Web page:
Then he'd felt bad about emptying the vacuum bag down the garbage chute, so he'd gone out on the balcony and sprinkled the remains over Avenue of the Americas. There had been a breeze that day, and his fussiest neighbor in the high-rise co-op had stuck her head out, shaking her fist and threatening to call the super to report the transgression. Most of the ashes blew back onto the balcony, and Mason ended up waiting until the wind died down; then he'd swept the area with a broom.
So only half of Trevor Bellamy had made it into the beer stein. That was appropriate, Mason decided. Their father had been only half there while he was alive, too.
"This is cool with me," said Adam. "Dad always did like his beer."
Mason held the mug high, its silhouette stark against the deepening light of the afternoon sky.
"Ein prosit" said Adam.
"Salut," Mason said, in the French their father had spoken like a native.
"Cin cin." Ivy, the artist in the family, favored Italian.
"Take your protein pills and put your helmet on," Mason said, riffing on the David Bowie song. "Let's do this thing."
Ivy lowered her sunglasses over her eyes. "Mom loves skiing so much. It's so sad that she'll never ski again."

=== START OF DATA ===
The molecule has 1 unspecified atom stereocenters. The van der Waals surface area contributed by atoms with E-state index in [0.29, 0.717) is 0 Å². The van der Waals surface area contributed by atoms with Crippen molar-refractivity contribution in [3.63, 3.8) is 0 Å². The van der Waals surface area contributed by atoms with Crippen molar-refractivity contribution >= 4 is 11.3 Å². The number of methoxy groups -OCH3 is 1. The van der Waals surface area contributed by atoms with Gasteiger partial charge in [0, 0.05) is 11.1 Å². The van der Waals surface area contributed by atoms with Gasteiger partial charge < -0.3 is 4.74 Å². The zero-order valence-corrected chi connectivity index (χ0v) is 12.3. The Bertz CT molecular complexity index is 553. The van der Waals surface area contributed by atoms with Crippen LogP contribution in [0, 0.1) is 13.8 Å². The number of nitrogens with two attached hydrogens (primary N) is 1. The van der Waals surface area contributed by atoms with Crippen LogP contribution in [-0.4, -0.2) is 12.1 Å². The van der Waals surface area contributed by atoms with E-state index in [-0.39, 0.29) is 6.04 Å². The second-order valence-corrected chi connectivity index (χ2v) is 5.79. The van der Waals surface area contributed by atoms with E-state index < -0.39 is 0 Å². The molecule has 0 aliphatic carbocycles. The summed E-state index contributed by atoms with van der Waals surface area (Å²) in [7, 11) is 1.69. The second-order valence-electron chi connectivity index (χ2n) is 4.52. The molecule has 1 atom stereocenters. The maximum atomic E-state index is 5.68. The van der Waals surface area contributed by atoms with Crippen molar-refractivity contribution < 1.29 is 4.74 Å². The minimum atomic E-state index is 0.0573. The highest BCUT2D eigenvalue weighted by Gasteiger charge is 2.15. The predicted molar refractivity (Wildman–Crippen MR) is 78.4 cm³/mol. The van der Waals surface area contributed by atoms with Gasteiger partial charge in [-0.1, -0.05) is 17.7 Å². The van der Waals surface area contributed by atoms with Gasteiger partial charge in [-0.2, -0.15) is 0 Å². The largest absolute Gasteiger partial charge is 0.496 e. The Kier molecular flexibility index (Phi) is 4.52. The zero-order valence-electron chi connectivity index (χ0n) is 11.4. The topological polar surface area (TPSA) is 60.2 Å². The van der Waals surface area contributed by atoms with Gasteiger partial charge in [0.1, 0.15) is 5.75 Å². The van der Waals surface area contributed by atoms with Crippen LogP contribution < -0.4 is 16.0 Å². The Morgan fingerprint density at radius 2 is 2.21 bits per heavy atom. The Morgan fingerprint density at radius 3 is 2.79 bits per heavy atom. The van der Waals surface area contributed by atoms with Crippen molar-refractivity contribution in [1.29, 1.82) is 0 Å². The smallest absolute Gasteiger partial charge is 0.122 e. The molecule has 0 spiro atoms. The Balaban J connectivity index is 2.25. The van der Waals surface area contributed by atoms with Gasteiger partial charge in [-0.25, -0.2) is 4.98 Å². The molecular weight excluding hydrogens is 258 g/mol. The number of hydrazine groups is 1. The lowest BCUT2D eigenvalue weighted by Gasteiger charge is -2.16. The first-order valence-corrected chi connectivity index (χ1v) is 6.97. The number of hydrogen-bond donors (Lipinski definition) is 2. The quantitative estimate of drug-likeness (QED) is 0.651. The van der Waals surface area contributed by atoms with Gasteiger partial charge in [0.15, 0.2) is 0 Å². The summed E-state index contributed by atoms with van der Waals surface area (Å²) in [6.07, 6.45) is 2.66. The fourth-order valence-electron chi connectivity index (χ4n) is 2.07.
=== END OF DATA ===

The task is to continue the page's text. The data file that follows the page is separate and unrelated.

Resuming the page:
"I'll film it so she can watch." Adam took off one glove with his teeth and reached up to switch on the Go Pro camera affixed to the top of his helmet.
"Should we say a few words?" asked Ivy.
"If I say no, will that stop you?" Mason removed the duct tape from the lid of the beer stein.
Ivy stuck out her tongue at him, shifting into bratty-sister mode. Then she looked up at Adam and spoke to the camera. "Hey, Mom. We were just wishing you could be here with us to say goodbye to Daddy. We all made it to the summit of Cloud Piercer, just like he wanted. It's kind of surreal, finding winter here when the summer is just beginning where you are, at Willow Lake. It feels somehow like I don't know like we're unstuck in time."
Ivy's voice wavered with emotion. "Anyway, so here I am with my two big brothers. Daddy always loved it when the three of us were together, skiing and having fun."